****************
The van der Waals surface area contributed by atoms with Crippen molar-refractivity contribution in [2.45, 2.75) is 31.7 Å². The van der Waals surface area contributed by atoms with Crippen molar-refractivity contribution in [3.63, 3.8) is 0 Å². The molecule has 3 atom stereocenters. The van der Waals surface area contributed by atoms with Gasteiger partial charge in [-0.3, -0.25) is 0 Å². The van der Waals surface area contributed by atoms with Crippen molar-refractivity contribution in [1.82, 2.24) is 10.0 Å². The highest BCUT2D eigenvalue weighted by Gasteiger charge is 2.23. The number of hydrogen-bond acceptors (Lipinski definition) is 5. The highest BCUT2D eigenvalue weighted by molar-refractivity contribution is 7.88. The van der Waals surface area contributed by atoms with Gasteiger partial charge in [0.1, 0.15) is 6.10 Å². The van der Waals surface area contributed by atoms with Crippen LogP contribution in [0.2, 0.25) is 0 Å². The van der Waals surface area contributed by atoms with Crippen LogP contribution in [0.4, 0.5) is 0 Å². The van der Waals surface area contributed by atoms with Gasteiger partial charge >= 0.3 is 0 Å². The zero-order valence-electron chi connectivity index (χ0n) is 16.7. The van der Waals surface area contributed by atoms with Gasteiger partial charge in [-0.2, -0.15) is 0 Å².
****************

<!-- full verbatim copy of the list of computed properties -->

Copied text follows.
The van der Waals surface area contributed by atoms with Crippen molar-refractivity contribution in [2.45, 2.75) is 31.7 Å². The van der Waals surface area contributed by atoms with Crippen molar-refractivity contribution in [3.63, 3.8) is 0 Å². The molecule has 3 atom stereocenters. The van der Waals surface area contributed by atoms with Gasteiger partial charge in [-0.3, -0.25) is 0 Å². The van der Waals surface area contributed by atoms with Crippen molar-refractivity contribution in [1.82, 2.24) is 10.0 Å². The highest BCUT2D eigenvalue weighted by Gasteiger charge is 2.23. The number of hydrogen-bond acceptors (Lipinski definition) is 5. The highest BCUT2D eigenvalue weighted by molar-refractivity contribution is 7.88. The van der Waals surface area contributed by atoms with Gasteiger partial charge in [0.1, 0.15) is 6.10 Å². The van der Waals surface area contributed by atoms with Crippen LogP contribution in [0.2, 0.25) is 0 Å². The van der Waals surface area contributed by atoms with Crippen LogP contribution in [0.4, 0.5) is 0 Å². The van der Waals surface area contributed by atoms with Gasteiger partial charge >= 0.3 is 0 Å². The zero-order valence-electron chi connectivity index (χ0n) is 16.7. The van der Waals surface area contributed by atoms with Gasteiger partial charge in [-0.2, -0.15) is 0 Å².